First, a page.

“The pessimist complains about the wind; the optimist expects it to change; the realist adjusts the sails.”
Workout of the Day
Back Squat 1-1-1
Some Thoughts on Progress
One of the great things about your first few months (years, even) of CrossFit is an obvious, leap-frogging progression in your fitness. The progress curve looks much like a cresting wave; the x axis is progress (adaptation) the y is difficulty in progress. In the beginning the progress comes quickly, one must just attend the class and follow instruction, eat a good diet and rest, but as time wears on your physical improvements begin to slow, the remaining adaptations come at a snail’s pace, which is often why people quit after 6 months to a year.
The difference between you and the professional athletes making a living off their body (aside from natural talent) is that they’ve spent the last 5, 10, 15 years of their life improving by just a fraction of a percent a year. A fraction of a percent.
The only reason I bring this up is because I occasionally have the long, repetitive and unfortunate conversation with clients who have been with us since what seems like our inception about how difficult progress is becoming. It’s easy to point the finger at one’s diet, or commitment, but the reality is this: the better we get, the harder it is to get better. Accept this difficulty, and once you’ve done this realize that the next gain in work capacity will only come from working that much harder, suffering that much more and the willingness to grow at a slower pace.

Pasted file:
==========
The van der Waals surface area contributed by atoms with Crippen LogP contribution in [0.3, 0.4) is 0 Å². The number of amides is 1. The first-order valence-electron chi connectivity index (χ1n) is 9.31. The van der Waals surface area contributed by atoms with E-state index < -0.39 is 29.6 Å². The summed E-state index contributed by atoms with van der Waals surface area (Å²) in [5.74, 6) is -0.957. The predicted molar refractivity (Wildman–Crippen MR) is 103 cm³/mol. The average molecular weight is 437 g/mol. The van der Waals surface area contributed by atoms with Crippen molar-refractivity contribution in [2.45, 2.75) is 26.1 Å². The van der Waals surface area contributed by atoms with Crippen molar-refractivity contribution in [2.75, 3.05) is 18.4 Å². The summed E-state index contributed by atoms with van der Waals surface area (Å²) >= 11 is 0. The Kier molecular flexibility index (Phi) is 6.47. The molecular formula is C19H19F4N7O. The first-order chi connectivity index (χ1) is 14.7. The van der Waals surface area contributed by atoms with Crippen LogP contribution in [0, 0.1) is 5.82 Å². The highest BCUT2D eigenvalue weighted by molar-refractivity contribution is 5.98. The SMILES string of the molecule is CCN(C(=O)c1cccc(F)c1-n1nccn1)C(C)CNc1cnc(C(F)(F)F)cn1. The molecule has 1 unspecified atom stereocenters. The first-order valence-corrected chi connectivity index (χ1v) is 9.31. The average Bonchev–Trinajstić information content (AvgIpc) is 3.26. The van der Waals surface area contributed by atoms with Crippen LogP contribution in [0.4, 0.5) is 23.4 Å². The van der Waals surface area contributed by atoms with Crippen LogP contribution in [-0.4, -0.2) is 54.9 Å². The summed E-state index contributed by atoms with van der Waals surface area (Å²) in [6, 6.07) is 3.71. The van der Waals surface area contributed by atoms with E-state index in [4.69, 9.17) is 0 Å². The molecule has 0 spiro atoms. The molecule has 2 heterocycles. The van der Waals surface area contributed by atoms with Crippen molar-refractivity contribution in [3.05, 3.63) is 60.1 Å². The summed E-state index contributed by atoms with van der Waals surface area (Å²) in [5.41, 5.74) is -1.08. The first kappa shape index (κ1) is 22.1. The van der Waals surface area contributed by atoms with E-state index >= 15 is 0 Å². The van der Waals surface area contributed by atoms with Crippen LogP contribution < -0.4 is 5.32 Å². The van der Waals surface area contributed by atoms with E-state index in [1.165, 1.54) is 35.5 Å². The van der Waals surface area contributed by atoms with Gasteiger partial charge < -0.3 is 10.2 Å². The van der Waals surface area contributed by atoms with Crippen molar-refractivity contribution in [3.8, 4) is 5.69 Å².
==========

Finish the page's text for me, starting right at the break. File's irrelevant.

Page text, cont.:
Here’s Justin Flagg suffering under the heavy adaptation curve. Sometimes progress just isn’t there. But how you handle that will determine whether you will ever see progress in the future.
“Some days will be harder than others…” by Katie Sandoval, pulled from Facebook. Very true, we say.